One morning at drop off, I noticed the moms carrying infant car seats back to their vehicles. The crook of my arm ached in memory of the seasons I’d carry a robustly full diaper bag while hauling the heavy seat to its base.
When I think of those early days with my second and third newborns, I think of how I felt on those days; their small, peach-like heads rested on my shoulder; their chests that softly rose and fell with each breath. While glaring at the paper coffee cup I couldn’t reheat, I felt small stabs of loneliness for the outside world I felt was howling along without me.
Those early days after we had our third child seemed little more than prepping and washing bottles or finding ways to include our middle child while big brother was at school. Some weeks, I felt nothing more than a body that went grocery shopping and prepared meals. I’d put waffles in the toaster, an ice pack in the lunch box, and throw all into the backpack. All while telling my mini I’d be with her in a minute as she exercised her tiny vocal cords from the living room.
All this. On repeat.
I didn’t always share how I felt about my repetitious days.
Sometimes I think we hold things in because we’re told it’s only a phase. In our most tired of hearts, we know the sleep training and terrible twos won’t last forever. Sometimes we just need to hear the story about the mama (me) who imagined her equally sleep-deprived husband to be a grande frappuccino while she unknowingly expressed little to no milk to her screaming, hungry newborn. We need to hear about the mom who cried into the steering wheel after removing her slap happy threenager from the neighborhood playground.
Instead of the sometimes well-meaning “buck up, it doesn’t last long” comment, all we really need to hear is “I’ve been there too.” We really need to hear that whatever we are feeling today is OK.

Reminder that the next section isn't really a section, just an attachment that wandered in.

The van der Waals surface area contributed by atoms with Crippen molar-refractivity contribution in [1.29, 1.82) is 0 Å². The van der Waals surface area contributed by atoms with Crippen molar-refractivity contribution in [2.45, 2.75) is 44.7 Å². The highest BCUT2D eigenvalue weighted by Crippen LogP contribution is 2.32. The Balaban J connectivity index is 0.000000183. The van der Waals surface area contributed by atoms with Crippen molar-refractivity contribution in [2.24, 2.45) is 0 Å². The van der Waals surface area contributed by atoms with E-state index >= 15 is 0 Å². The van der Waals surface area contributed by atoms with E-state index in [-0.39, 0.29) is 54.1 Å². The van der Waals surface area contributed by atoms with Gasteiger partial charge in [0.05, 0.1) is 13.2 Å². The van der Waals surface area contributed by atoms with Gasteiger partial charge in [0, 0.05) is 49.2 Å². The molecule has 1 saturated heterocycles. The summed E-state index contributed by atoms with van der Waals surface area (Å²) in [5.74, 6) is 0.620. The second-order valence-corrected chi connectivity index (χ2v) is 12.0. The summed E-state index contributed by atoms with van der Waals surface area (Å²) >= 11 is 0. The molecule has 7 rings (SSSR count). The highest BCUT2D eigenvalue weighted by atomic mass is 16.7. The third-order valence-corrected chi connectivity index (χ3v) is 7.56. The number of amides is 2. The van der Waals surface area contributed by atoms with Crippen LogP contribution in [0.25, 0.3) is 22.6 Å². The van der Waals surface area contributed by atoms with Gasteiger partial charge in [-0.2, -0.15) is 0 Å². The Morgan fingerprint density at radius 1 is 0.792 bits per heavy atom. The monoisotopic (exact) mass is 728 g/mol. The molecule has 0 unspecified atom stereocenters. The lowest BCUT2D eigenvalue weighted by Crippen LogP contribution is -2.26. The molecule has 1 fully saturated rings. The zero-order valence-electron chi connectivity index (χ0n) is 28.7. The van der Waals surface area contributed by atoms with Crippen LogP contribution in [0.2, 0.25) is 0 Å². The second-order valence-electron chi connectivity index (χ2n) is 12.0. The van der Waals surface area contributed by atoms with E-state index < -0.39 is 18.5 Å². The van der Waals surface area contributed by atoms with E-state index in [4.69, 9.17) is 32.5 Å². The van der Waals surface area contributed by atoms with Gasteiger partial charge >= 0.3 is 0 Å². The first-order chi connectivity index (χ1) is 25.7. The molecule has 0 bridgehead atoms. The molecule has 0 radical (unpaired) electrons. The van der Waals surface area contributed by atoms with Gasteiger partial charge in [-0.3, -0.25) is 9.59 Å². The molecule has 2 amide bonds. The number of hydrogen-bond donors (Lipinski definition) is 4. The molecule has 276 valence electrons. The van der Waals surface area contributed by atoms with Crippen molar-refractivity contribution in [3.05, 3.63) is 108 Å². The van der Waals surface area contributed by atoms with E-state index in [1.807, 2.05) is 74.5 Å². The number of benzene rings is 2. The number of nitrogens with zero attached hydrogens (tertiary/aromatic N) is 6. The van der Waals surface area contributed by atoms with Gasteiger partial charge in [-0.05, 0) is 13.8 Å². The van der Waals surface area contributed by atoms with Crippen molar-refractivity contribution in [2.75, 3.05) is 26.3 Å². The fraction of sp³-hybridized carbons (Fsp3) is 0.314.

And friend, oh how I’ve been there.
I too wanted to skip over the sleepless nights and jump into a phase when my days weren’t characterized by mom buns, stained t-shirts, and expensive coffee.
I too wondered if I’d ever get to socialize with adults again. Between school drop off and pick up, prep for the next school day, and the daily ins and outs of life with a toddler and newborn, there weren’t many allowances for seeing others.
I too woke many mornings feeling I hadn’t gotten more than an ounce of sleep and wished my husband could stay a little longer. If he could help with just one more task during the morning rush, I’d feel better.
I too lost weight. Not by intention, but because of the daily walks I took because the walls suddenly felt tight.
I too lived for the turn of the latch and the section of light that’d pour in when my husband would come home for work. I still remember eagerly awaiting for him to finish removing his hearing aid and sunglasses so I could pass one of the tasks or kids off to him.
I too watched hours of reality television with a baby on my chest while our middle one napped.
I too burned with the desire (but not the energy) to have a put-together home. I wondered just how many disinfecting wipes I used in a week and if my hands would ever be soft instead of dry and cracked because of all the handwashing after diaper changing. I thought the sink’s dirty dishes would further multiply and attack like the gummy bears from Goosebumps 2. I can’t forget the laundry room that was usually just another shirt or two from spilling over into the main part of the house.
I too was often many days overdue on a shower. I’d usually opt for reheating that morning’s Starbucks instead because timing a shower with feedings and nap times was like running a play in the NFL. The legwork negated the need to squeeze soap into a wash puff. And Starbucks doesn’t care what you look like when you drink it.
I too thought my marriage looked different. Date nights looked like catching up on a show that sat dusty on our DVR. Quality time looked like folding laundry while wondering aloud how it’s possible for laundry piles to take up the entire sofa. It looked like two adults overwhelmed by growing responsibilities and too little sleep to actually talk about it.
I too spent many nights sitting next to my grade school child, struggling to hold interest while helping him master words he’d be tested on at the end of the week. I wrestled with wanting to be present for all my children and wanting to simply veg out on the other sofa while the baby finally slept.
I too felt there were so many expectations I wasn’t living up to.
Whatever you are feeling today is OK.
This #momlife of ours has its moments. But rest assured, whether one says so or not, we’ve all been there. You’ve got this, mama!